Saint Montgomery

Montgomery Clift was described by his biographer Patricia Bosworth as being “so beautiful you could hardly look at him” and by Karl Malden as having “the face of a saint”.

As Amy Lawrence explores in The Passion of Montgomery Clift, the actor is remembered by friends and fans alike with a deep, almost religious reverence. His brooding characters and his personal struggles added to his image as a martyr and what Lawrence calls “an icon of suffering”.

He is often characterized as a tortured, tragic figureā€”an immensely talented, handsome and rebellious actor and closeted gay man, worshiped by his audience, then suddenly and cruelly scarred in a car accident that doomed him to years of alcoholism and painkiller addiction, and eventually, his untimely death in 1966, 44 years ago this week.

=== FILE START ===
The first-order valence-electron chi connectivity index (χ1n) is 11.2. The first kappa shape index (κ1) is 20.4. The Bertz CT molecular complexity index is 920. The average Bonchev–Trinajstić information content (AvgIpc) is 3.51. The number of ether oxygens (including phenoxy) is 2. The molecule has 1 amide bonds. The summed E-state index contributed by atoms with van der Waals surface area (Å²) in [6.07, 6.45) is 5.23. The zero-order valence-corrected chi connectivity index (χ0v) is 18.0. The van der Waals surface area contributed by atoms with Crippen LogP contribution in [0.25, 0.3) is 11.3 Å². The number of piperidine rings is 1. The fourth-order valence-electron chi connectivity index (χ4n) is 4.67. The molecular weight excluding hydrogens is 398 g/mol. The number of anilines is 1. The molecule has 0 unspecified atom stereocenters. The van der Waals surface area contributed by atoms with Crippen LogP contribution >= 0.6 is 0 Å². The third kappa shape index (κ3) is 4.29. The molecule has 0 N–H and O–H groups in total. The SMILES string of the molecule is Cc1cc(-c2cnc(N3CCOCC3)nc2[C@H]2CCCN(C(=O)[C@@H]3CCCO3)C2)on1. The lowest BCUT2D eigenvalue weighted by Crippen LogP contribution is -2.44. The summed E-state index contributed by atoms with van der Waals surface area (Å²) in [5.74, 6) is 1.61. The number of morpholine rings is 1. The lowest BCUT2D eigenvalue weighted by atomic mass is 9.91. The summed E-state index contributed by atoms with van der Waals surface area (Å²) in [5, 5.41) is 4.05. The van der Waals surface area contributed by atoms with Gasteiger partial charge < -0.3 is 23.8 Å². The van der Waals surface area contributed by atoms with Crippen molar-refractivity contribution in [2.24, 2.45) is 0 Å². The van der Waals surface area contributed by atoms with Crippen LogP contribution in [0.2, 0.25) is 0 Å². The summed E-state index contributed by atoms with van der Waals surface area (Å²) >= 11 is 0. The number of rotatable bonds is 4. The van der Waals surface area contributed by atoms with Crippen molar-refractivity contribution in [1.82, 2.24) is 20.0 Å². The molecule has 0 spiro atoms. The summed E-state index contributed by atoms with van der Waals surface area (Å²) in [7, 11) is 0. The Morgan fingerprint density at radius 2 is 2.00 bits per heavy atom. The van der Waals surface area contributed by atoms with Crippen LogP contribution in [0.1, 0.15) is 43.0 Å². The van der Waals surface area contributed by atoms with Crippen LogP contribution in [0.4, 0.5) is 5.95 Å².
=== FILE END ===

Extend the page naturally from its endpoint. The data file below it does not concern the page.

But there’s more to Montgomery Clift than the dominant myth, Lawrence finds. Challenging the perception of Clift as a tragic victim, she reveals how throughout his career, he actively molded his image and deliberately instilled a flawed humanity into each of his roles.

In an interview with The Advocate, Lawrence said of Clift: “In giving interviews or choosing roles, he knew exactly how to shape a performance to achieve the effect he wanted….For instance, he was aware that screenwriters and directors often wanted to make the hero perfect; Clift wanted to make the character human, complicated, and not always admirable.” This unique ability, says Lawrence, makes his best performances timeless, while others from the era have become dated.

Montgomery Clift’s beauty has been described as “blinding” and “impenetrable”, suggesting that it became a barrier that obscured the person inside. Indeed, writes Lawrence in the book, we do not know what Clift was thinking, but as an actor he showed many faces, and invited his audience to engage their imaginations with his performance. Lawrence shows how four decades after his death, Clift’s legacy is continually reinvented.